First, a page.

This research explores past events for clues that can help us anticipate or explain future events. For example, improving our understanding of research into high-intensity exercise injuries has helped the fitness industry design safe and effective high-intensity programs for specific populations.

2. Descriptive Research

This research often collects information through data review, surveys, interviews or observation. In essence, descriptive research describes the way things are. A paper reviewing previously reported research is considered descriptive research. The feature on the health benefits of exercise, “35 Ailments, One Prescription: MOVE!,” in this issue of IDEA Fitness Journal is another example. Often, new ideas and theories are discovered and presented via the descriptive process.

3. Correlational Research

This research attempts to determine the relationship between two or more variables. The degree of the relationship is expressed as a correlation coefficient. For example, a researcher may try to determine the relationship between cardiorespiratory fitness and self-esteem in college women. As variables become more positively related, the correlation draws nearer to +1.00 (range is 0.0 to ±1.0). Unrelated variables produce a correlation near 0.0. If the correlation is near -1.00, the variables are inversely related. Eating and hunger, for example, have an inverse correlation: The more we eat, the less hunger we feel.

4. Causal-Comparative Research

This research hunts for cause-effect relationships between two or more groups. For instance, researchers may compare the body composition of people who have trained only with free weights with that of people who have trained only with exercise machines. Researchers do not manipulate variables: They investigate how training with free weights versus exercise machines affects body composition.

Obviously, because factors such as diet, training program and aerobic conditioning can affect body composition, causal-comparative research must be reviewed scrupulously to see how these other factors were controlled.

5. Experimental Research

This research starts with a hypothesis (maybe several)—an educated guess about how things work. Scientists then conduct an experiment to confirm or reject the hypothesis.

For instance, much of my latest research has been exploring the physiological effects of high-intensity interval training (HIIT). This happens in three key steps:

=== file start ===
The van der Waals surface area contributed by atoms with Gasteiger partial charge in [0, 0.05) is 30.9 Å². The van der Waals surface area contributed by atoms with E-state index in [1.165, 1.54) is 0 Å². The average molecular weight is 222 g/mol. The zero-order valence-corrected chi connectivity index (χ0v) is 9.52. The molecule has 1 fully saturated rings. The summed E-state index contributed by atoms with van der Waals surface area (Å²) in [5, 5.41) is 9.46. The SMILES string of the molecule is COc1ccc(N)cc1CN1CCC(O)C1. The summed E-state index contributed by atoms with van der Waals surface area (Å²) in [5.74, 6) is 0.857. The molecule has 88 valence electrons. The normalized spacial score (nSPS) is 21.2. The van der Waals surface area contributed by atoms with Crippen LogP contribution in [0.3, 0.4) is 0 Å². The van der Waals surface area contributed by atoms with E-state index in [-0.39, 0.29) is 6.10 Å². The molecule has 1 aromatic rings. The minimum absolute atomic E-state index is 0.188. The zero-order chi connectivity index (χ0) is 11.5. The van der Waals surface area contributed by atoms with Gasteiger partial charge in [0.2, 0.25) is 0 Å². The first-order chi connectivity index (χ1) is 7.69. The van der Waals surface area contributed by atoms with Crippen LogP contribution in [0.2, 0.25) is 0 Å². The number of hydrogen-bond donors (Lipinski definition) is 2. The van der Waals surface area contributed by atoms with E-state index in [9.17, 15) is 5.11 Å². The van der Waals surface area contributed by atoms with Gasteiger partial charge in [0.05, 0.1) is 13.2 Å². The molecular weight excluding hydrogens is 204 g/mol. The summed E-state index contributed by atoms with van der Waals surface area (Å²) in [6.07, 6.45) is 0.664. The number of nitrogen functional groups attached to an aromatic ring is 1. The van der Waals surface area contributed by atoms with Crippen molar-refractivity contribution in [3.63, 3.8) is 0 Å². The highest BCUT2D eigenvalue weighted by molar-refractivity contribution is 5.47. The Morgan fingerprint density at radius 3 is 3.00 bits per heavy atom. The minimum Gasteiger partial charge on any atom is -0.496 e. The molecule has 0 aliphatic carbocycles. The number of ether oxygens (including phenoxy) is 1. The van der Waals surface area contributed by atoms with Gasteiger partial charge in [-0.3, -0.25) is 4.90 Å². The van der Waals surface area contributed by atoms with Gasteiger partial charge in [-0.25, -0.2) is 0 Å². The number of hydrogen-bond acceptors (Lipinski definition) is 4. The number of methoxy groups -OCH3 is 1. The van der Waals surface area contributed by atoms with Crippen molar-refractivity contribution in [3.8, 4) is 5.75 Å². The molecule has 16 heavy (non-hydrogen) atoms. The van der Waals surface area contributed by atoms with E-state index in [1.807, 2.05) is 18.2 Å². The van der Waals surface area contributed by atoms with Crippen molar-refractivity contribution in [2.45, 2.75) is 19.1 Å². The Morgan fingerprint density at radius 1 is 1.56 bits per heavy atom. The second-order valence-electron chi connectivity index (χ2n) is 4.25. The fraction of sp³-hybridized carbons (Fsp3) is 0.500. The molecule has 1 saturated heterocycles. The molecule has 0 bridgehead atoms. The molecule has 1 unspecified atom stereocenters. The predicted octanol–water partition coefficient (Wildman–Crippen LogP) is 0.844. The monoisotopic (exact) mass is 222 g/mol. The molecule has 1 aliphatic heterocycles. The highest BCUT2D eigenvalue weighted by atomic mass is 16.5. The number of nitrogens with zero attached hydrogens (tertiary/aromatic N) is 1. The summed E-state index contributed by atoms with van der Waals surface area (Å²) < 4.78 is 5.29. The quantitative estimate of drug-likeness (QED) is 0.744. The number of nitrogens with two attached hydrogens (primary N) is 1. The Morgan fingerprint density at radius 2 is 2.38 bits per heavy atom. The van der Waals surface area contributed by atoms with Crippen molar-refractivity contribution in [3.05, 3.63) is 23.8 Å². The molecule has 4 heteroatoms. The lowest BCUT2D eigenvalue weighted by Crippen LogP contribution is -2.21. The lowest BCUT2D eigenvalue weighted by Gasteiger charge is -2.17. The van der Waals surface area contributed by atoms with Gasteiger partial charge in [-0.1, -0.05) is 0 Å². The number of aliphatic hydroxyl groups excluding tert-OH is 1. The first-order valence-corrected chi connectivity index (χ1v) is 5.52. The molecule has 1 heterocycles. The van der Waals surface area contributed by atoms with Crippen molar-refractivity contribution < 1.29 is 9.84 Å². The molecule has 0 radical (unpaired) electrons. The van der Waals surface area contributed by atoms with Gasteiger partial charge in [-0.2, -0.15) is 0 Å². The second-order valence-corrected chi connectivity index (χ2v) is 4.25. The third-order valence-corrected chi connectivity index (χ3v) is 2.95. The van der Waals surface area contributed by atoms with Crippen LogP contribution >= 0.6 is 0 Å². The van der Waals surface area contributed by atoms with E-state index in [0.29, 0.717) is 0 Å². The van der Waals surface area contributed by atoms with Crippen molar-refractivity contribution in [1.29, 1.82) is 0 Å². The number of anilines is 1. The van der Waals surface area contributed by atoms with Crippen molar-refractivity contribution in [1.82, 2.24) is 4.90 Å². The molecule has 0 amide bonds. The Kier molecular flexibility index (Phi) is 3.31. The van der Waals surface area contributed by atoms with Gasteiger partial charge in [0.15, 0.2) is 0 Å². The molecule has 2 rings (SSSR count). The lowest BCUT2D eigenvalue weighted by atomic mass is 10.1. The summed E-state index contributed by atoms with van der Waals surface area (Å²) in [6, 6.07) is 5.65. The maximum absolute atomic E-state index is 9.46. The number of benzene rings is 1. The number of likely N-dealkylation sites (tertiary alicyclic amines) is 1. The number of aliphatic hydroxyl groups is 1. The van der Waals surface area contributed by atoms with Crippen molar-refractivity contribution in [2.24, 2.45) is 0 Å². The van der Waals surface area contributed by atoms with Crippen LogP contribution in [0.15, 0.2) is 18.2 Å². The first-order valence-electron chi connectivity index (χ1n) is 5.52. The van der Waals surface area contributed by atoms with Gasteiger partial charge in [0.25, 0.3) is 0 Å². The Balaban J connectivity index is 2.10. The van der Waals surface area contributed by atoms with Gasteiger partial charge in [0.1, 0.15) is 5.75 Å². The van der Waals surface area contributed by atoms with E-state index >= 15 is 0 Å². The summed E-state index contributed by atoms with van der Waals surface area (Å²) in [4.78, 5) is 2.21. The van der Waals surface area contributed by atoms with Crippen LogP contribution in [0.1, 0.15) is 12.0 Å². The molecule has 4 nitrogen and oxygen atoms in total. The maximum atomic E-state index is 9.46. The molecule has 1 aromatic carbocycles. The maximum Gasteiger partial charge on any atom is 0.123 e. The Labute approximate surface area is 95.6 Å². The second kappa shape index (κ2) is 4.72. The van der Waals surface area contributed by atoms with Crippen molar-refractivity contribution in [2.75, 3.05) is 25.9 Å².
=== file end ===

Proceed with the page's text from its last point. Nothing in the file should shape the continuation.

• First, I randomly select study groups from a population of healthy active men and women.
  • Second, I choose the exercise programs to be tested (different work-to-rest intervals in HIIT), making sure the study controls all relevant factors (e.g., no other exercise programs are running during the testing; there is no change in diet; subjects are not taking supplements; and the health and fitness levels of subjects are similar, etc.).
  • Third, I measure the effect of the different work-to-rest HIIT programs by analyzing specific variables such as kilocalorie expenditure, oxygen consumption, fat utilization, excess postexercise oxygen consumption, heart rate, blood pressure and postexercise lactate levels for each program.

Experimental research demands lots of time and resources, but it often produces the soundest evidence of cause-effect relationships. Experimental research should have a control group (subjects who do not get the treatment being studied). In my HIIT training research, for instance, steady-state exercise is the control trial, providing a benchmark against which to measure the test results.

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Reference

Smith, J.A. 2015. Ten questions to ask about scientific studies. Accessed Oct. 25, 2015. http://reatergood.berkeley.edu/article/item/10_questions_to_ask_about_scientific_studies.

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About the Author

Len Kravitz, PhD

Len Kravitz, PhD IDEA Author/Presenter

Len Kravitz, PhD, is the program coordinator of exercise science and a researcher at the University of New Mexico in Albuquerque, where he recently won the Outstanding Teacher of the Year award. Len was also honored as the 2006 Fitness Educator of the Year by the American Council on Exercise.